End of the year music round-up alert!

Yes, it’s that time of year when we reflect on the best music we heard all year and assess which releases will have some longeviety in our collections and will still be getting plays in months and years to come.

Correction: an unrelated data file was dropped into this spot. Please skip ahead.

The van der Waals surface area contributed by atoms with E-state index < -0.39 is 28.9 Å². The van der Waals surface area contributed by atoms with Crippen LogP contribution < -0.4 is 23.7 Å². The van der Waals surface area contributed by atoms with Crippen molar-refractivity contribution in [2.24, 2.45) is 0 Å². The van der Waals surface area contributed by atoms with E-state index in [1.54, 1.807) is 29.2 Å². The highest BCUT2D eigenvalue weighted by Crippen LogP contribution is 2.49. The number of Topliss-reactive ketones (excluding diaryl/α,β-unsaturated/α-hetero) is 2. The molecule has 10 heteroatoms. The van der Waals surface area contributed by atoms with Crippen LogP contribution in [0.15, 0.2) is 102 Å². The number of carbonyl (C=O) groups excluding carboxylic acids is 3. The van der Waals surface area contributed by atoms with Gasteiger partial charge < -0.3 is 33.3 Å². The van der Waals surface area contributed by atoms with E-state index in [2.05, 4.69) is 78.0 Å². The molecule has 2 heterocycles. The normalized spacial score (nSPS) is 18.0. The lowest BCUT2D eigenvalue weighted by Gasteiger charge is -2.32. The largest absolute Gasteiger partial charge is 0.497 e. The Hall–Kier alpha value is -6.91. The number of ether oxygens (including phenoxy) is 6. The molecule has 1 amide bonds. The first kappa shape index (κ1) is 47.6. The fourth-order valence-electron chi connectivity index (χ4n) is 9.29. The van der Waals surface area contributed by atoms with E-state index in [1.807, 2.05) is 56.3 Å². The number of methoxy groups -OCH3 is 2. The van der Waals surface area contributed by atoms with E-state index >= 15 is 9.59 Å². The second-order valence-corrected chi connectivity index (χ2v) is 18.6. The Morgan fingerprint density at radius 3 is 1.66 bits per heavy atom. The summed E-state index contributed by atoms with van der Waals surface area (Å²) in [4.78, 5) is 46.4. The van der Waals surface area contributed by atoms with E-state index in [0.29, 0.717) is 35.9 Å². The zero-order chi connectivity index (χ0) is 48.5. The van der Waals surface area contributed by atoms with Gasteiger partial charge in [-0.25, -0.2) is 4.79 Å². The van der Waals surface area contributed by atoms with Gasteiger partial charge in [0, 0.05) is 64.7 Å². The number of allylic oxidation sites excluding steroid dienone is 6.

We won’t be ranking our fave music of the year as ranking art inevitably reduces it, and is symptomatic of a culture that tells us to seek and to measure value in quantity, not quality, popularity rather than creativity or talent. Also, the relative value of music can’t really be assessed in a simple list of who’s best anyway. It’s like, as the expression goes, comparing apples and oranges – who is better, Madlib or Mad Professor, 4Hero or FourTet? Can you put them in order of ‘best-ness’? And on what criteria? Maybe such a judgement can’t be made, and instead the binary approach is the problem. Perhaps one producer isn’t ‘better’ than the other, perhaps they are different, with differing strengths and skills. Not everything in life can be simply compared and evaluated like this; life, and music are both too subtle, rich and complex for such a base analysis.